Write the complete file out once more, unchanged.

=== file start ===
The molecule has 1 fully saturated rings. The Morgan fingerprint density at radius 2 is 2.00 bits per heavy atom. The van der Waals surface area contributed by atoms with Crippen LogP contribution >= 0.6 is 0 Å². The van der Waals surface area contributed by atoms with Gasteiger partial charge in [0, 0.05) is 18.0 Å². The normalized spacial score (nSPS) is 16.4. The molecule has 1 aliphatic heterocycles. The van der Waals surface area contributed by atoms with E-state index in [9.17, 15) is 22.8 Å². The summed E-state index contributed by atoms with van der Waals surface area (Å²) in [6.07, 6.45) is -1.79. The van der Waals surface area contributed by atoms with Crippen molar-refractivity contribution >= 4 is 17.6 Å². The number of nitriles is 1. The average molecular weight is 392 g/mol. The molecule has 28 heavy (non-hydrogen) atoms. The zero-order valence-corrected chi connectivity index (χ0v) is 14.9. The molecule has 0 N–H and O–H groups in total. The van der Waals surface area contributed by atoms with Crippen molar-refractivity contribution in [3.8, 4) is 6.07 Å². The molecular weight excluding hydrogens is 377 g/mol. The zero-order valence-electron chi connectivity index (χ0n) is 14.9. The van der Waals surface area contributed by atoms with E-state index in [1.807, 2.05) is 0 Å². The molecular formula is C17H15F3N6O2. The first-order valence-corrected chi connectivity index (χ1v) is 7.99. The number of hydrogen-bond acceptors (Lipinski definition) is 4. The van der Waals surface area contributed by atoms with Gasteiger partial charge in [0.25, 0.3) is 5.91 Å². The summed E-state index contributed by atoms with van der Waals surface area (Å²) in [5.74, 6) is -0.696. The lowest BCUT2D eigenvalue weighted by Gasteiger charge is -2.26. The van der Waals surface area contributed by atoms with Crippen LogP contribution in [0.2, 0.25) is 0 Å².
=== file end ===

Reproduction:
The molecule has 1 fully saturated rings. The Morgan fingerprint density at radius 2 is 2.00 bits per heavy atom. The van der Waals surface area contributed by atoms with Crippen LogP contribution >= 0.6 is 0 Å². The van der Waals surface area contributed by atoms with Gasteiger partial charge in [0, 0.05) is 18.0 Å². The normalized spacial score (nSPS) is 16.4. The molecule has 1 aliphatic heterocycles. The van der Waals surface area contributed by atoms with E-state index in [9.17, 15) is 22.8 Å². The summed E-state index contributed by atoms with van der Waals surface area (Å²) in [6.07, 6.45) is -1.79. The van der Waals surface area contributed by atoms with Crippen molar-refractivity contribution >= 4 is 17.6 Å². The number of nitriles is 1. The average molecular weight is 392 g/mol. The molecule has 28 heavy (non-hydrogen) atoms. The zero-order valence-corrected chi connectivity index (χ0v) is 14.9. The molecule has 0 N–H and O–H groups in total. The van der Waals surface area contributed by atoms with Crippen molar-refractivity contribution in [3.8, 4) is 6.07 Å². The molecular weight excluding hydrogens is 377 g/mol. The zero-order valence-electron chi connectivity index (χ0n) is 14.9. The van der Waals surface area contributed by atoms with E-state index in [1.807, 2.05) is 0 Å². The molecular formula is C17H15F3N6O2. The first-order valence-corrected chi connectivity index (χ1v) is 7.99. The number of hydrogen-bond acceptors (Lipinski definition) is 4. The van der Waals surface area contributed by atoms with Gasteiger partial charge in [0.25, 0.3) is 5.91 Å². The summed E-state index contributed by atoms with van der Waals surface area (Å²) in [5.74, 6) is -0.696. The lowest BCUT2D eigenvalue weighted by Gasteiger charge is -2.26. The van der Waals surface area contributed by atoms with Crippen LogP contribution in [0.2, 0.25) is 0 Å².